VALLEJO, Calif. (Nov. 15)
What once was a base for nuclear submarines has become a center for healing the body.
The New York-based Touro University College of Osteopathic Medicine — known as TUCOM — recently decided to open a San Francisco-area campus on Mare Island in the city of Vallejo, a 45 minute ride from downtown San Francisco.
A nonprofit institution that operates “according to Judaic principles,” Touro College derives its name and inspiration from Judah and Isaac Touro, two Jewish philanthropists in colonial America.
It was chartered in 1970 and, in 1971, enrolled its first class of 35 students. Today, Touro has almost 10,000 students in its schools and divisions, many of which are located in New York. It also has several degree programs in Israel and Russia.
The 123-acre Mare Island campus began offering classes in osteopathic medicine, which treats the whole patient by looking at health and disease in a holistic manner, in 1999. It is one of only 18 such schools in the entire country.
The college currently occupies 23 buildings, but according to provost and dean Bernard Zeliger — a past president of the American College of Osteopathic Surgeons and the American Osteopathic Academy of Orthopedics — TUCOM plans to open a nursing and allied health school. It also plans to merge with a podiatry school, which currently shares space with TUCOM on Mare Island.
Zeliger points out that the school emphasizes Yiddishkeit as well as academic excellence. In fact, Zeliger decided to incorporate the Hebrew word “chai” — life — into its official logo.
The school also has made special efforts to be sensitive to the needs of observant Jews. The Mare Island campus has a synagogue, a kosher kitchen and banquet facilities, and two on-site rabbis.
In addition, the college offers extracurricular classes on Judaism, Talmud, prayer and medical ethics to both Jews and non-Jews, closes on Jewish holidays and Shabbat, offers Shabbat services, festive Shabbat meals and hospitality and even makes special provisions for students who are Kohanim — members of the Jewish priestly caste who are not allowed by Jewish law to deal with dead bodies.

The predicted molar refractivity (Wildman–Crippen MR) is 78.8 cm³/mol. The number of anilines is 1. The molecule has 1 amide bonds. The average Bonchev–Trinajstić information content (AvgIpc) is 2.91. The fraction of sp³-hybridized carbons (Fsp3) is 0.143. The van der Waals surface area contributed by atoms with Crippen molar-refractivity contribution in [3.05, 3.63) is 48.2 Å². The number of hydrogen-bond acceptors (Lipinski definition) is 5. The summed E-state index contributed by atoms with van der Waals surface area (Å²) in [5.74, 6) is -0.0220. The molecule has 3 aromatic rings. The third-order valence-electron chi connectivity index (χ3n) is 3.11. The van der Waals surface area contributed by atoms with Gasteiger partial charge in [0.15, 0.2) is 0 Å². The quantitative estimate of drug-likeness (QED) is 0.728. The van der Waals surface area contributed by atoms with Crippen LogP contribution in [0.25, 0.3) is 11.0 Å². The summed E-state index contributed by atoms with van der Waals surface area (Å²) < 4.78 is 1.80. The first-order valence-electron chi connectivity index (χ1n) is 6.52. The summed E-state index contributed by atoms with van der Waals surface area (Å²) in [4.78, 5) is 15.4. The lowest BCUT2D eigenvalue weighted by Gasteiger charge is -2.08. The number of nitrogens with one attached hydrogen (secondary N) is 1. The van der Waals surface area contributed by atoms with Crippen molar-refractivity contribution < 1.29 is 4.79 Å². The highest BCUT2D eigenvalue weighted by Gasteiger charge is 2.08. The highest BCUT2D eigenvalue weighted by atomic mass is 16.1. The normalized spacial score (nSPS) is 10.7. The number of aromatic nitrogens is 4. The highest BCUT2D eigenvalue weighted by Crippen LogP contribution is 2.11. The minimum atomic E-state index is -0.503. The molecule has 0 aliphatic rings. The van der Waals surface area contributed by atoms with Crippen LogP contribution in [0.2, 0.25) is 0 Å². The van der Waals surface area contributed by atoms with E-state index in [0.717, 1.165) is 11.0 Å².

In accordance with the Jewish principle of gimilut chasadim — acts of loving-kindness — the school will begin operating a mobile health clinic in January that will provide care for uninsured and underserved citizens of Solano County, and is conducting free physicals in county high schools so that underprivileged children can participate in sports. The college hopes to perform additional medical mitzvahs in the future as well.
The “owners of the school are observant, and they created a college where observant students could get a secular education without having to compromise their Jewish observance,” said Rabbi Yitzhak Kaufman, who is director of Jewish life at the school and serves as the campus’ spiritual advisor and outreach director.
Kaufman hopes that the kosher facilities, Judaic programming and Jewish atmosphere will attract more Jewish students to the college. The school also sees Kaufman eventually fulfilling a role as a “roaming rabbi” for the region, providing a rabbinic presence on Northern California campuses and providing Jewish content where it isn’t currently available.